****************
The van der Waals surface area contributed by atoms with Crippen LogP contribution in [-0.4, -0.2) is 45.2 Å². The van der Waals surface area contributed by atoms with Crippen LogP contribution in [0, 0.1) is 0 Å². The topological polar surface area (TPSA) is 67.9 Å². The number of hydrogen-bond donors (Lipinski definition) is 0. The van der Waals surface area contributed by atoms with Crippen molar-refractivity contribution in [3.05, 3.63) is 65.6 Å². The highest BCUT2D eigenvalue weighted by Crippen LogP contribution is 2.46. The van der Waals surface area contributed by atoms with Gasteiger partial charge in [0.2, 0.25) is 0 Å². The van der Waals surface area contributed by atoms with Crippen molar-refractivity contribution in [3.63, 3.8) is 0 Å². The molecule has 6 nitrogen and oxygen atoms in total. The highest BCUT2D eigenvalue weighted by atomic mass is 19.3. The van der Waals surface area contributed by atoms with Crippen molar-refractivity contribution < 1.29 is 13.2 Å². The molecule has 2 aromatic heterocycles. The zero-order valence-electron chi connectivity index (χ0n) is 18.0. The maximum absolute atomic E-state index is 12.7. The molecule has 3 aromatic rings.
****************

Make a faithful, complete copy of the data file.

The van der Waals surface area contributed by atoms with Crippen LogP contribution in [-0.4, -0.2) is 45.2 Å². The van der Waals surface area contributed by atoms with Crippen LogP contribution in [0, 0.1) is 0 Å². The topological polar surface area (TPSA) is 67.9 Å². The number of hydrogen-bond donors (Lipinski definition) is 0. The van der Waals surface area contributed by atoms with Crippen molar-refractivity contribution in [3.05, 3.63) is 65.6 Å². The highest BCUT2D eigenvalue weighted by Crippen LogP contribution is 2.46. The van der Waals surface area contributed by atoms with Gasteiger partial charge in [0.2, 0.25) is 0 Å². The van der Waals surface area contributed by atoms with Crippen molar-refractivity contribution in [3.63, 3.8) is 0 Å². The molecule has 6 nitrogen and oxygen atoms in total. The highest BCUT2D eigenvalue weighted by atomic mass is 19.3. The van der Waals surface area contributed by atoms with Crippen molar-refractivity contribution < 1.29 is 13.2 Å². The molecule has 2 aromatic heterocycles. The zero-order valence-electron chi connectivity index (χ0n) is 18.0. The maximum absolute atomic E-state index is 12.7. The molecule has 3 aromatic rings.